24th October 2019
New study suggests the original location of the Bayeux Tapestry is finally solved
Part of the junction of Pieces III and IV of the Bayeux Tapestry. (Detail of the Bayeux Tapestry - 11th century - with special permission from the City of Bayeux)
Study provides new insights into how the Tapestry was made to be displayed, how this affected its design, and the artwork’s significance ahead of its loan to the UK
New evidence, published in the Journal of the British Archaeological Association, has confirmed that the Bayeux Tapestry was designed specifically to fit a specific area of Bayeux’s cathedral.
New research suggests the Tapestry was designed to be hung along the north, south and west sides of the nave of Bayeux Cathedral, between the west wall and choir screen. It has long been known that the Tapestry was hung in the cathedral in the fifteenth century, but new analysis of the linen strips on which it is embroidered suggests that it was intended to hang there from the moment it was made in the eleventh century.
This discovery proves that the designer must have visited Bayeux and known the nave’s exact dimensions, adjusting the design accordingly.
The findings shed light on how the artwork, depicting one of British history’s most famous stories, should be displayed ahead of its loan to the UK.
For centuries, there has been debate around where the Bayeux Tapestry was manufactured, who commissioned the embroidery and whether it was originally displayed in England or France. Questions have also persisted over its exact dimensions, and the specific venue it was made for.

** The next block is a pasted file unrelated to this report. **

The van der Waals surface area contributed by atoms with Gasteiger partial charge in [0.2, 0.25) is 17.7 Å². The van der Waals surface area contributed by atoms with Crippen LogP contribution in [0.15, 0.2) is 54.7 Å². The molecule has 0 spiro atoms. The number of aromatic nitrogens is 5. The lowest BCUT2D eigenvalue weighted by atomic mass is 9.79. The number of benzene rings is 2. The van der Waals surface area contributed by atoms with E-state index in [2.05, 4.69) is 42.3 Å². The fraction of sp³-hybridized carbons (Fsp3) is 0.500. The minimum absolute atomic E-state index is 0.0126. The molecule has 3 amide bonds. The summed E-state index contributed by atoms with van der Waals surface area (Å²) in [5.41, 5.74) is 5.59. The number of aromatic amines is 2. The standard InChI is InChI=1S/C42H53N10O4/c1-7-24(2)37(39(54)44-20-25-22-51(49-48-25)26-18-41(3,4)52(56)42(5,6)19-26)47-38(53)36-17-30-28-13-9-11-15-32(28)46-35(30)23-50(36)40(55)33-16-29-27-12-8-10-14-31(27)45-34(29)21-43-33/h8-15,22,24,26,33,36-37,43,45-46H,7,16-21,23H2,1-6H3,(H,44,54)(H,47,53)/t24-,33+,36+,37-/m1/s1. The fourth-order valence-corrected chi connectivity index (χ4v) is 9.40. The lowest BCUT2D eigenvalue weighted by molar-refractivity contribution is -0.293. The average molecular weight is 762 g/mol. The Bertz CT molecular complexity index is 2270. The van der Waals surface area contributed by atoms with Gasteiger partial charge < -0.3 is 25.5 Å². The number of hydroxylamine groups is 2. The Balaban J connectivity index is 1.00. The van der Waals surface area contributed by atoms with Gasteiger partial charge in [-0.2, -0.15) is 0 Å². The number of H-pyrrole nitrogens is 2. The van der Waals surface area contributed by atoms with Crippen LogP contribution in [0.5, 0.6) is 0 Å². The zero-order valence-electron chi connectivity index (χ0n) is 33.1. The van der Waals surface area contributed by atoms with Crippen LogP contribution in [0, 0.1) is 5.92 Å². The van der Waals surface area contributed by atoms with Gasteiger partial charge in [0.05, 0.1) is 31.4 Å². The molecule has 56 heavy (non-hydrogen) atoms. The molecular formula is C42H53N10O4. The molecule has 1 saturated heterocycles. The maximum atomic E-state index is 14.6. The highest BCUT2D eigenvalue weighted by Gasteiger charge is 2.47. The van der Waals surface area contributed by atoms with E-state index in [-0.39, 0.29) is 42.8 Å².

“It has always been the case that the simplest explanation is that it was designed for Bayeux Cathedral,” says author Christopher Norton from the University of York. “This general proposition can now be corroborated by the specific evidence that the physical and narrative structure of the tapestry are perfectly adapted to fit the (liturgical) nave of the 11th-century cathedral.”
Professor Norton’s research is based on mathematical calculations, analysis of documentary evidence including of the Tapestry’s linen fabric, and of surviving architectural details. Published data on the Tapestry’s measurements was assessed and compared along with information on medieval cloth sizes, allowing for factors such as shrinkage and missing sections.
By studying the cathedral’s surviving architectural features, Professor Norton also established how the nave would have looked in the 11th century. This enabled him to establish the nave’s original proportions by pinpointing the choir screen’s location – the Tapestry would have fitted five bays of the nave, with the artwork’s ‘narrative’ deliberately structured in relation to doorways and architectural supports.
He recommends that the Tapestry, currently kept in a long U-shaped tunnel, should be displayed along three sides of a rectangular space (31.15 m long x 9.25 m wide). This would evoke the original architectural setting, he adds, and enable viewers to appreciate the artwork as intended.
The findings arrive with the news that the embroidery is set to be lent to Britain (possibly in 2022) for the first time in recorded history, following a promise made by President Macron last year. The upcoming exhibition of the Tapestry, documenting the 1066 Norman conquest of England, has huge significance in UK-European relations – especially as it will go on public exhibition post-Brexit.